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08.11.2001 Feature Article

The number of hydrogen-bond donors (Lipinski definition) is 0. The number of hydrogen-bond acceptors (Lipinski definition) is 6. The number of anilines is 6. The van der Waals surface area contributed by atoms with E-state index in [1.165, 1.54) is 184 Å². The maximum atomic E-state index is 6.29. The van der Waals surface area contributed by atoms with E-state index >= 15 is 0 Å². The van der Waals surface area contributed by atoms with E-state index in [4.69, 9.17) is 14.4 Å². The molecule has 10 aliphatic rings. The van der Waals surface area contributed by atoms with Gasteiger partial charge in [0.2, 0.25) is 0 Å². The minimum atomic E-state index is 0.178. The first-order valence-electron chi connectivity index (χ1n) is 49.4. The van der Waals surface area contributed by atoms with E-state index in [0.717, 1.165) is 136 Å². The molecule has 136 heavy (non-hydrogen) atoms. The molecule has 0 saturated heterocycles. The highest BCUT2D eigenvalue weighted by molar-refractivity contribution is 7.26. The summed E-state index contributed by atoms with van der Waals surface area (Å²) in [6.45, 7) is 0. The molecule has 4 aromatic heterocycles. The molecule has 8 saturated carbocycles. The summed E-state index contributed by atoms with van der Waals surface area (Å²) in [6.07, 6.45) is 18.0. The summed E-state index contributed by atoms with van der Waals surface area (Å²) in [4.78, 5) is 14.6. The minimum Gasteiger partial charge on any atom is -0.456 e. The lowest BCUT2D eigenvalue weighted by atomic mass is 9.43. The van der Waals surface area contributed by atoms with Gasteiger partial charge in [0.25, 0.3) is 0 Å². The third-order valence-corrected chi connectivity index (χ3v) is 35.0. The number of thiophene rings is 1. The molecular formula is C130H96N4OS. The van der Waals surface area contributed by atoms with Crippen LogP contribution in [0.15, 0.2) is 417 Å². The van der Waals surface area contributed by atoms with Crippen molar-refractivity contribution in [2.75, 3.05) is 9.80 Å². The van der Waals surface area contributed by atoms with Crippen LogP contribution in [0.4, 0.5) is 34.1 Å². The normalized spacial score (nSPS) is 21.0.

Why Athletics in Ghana must be overhauled

Why Athletics in Ghana must be overhauled